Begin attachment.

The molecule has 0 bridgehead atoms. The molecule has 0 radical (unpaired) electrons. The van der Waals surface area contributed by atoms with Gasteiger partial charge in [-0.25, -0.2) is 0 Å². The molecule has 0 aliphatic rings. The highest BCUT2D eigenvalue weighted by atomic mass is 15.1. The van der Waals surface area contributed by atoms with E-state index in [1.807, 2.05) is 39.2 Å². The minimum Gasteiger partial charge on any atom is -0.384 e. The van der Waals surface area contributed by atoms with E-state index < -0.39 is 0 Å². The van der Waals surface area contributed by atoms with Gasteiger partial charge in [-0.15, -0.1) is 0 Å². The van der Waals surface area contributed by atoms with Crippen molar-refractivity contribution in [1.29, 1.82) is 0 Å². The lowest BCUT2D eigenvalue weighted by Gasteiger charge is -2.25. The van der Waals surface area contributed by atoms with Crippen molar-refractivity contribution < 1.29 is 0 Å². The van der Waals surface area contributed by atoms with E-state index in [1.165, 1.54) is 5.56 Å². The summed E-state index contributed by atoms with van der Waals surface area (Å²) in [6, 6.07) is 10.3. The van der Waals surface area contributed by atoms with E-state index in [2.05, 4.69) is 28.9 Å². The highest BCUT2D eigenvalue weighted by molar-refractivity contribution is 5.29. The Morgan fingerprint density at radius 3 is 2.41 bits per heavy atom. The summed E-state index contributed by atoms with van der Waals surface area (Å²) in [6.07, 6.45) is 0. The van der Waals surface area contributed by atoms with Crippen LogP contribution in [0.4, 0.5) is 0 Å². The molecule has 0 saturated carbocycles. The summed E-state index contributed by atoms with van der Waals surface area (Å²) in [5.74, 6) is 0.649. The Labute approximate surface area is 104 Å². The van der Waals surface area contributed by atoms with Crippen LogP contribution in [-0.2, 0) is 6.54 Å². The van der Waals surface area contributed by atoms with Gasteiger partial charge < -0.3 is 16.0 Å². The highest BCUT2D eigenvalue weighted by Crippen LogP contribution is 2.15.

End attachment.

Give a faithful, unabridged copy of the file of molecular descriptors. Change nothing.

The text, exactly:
The molecule has 0 bridgehead atoms. The molecule has 0 radical (unpaired) electrons. The van der Waals surface area contributed by atoms with Gasteiger partial charge in [-0.25, -0.2) is 0 Å². The molecule has 0 aliphatic rings. The highest BCUT2D eigenvalue weighted by atomic mass is 15.1. The van der Waals surface area contributed by atoms with E-state index in [1.807, 2.05) is 39.2 Å². The minimum Gasteiger partial charge on any atom is -0.384 e. The van der Waals surface area contributed by atoms with E-state index < -0.39 is 0 Å². The van der Waals surface area contributed by atoms with Gasteiger partial charge in [-0.15, -0.1) is 0 Å². The van der Waals surface area contributed by atoms with Crippen molar-refractivity contribution in [1.29, 1.82) is 0 Å². The lowest BCUT2D eigenvalue weighted by Gasteiger charge is -2.25. The van der Waals surface area contributed by atoms with Crippen molar-refractivity contribution < 1.29 is 0 Å². The van der Waals surface area contributed by atoms with E-state index in [1.165, 1.54) is 5.56 Å². The summed E-state index contributed by atoms with van der Waals surface area (Å²) in [6, 6.07) is 10.3. The van der Waals surface area contributed by atoms with E-state index in [2.05, 4.69) is 28.9 Å². The highest BCUT2D eigenvalue weighted by molar-refractivity contribution is 5.29. The Morgan fingerprint density at radius 3 is 2.41 bits per heavy atom. The summed E-state index contributed by atoms with van der Waals surface area (Å²) in [6.07, 6.45) is 0. The van der Waals surface area contributed by atoms with Crippen LogP contribution in [0.4, 0.5) is 0 Å². The molecule has 0 saturated carbocycles. The summed E-state index contributed by atoms with van der Waals surface area (Å²) in [5.74, 6) is 0.649. The Labute approximate surface area is 104 Å². The van der Waals surface area contributed by atoms with Crippen LogP contribution in [-0.2, 0) is 6.54 Å². The van der Waals surface area contributed by atoms with Gasteiger partial charge < -0.3 is 16.0 Å². The highest BCUT2D eigenvalue weighted by Crippen LogP contribution is 2.15.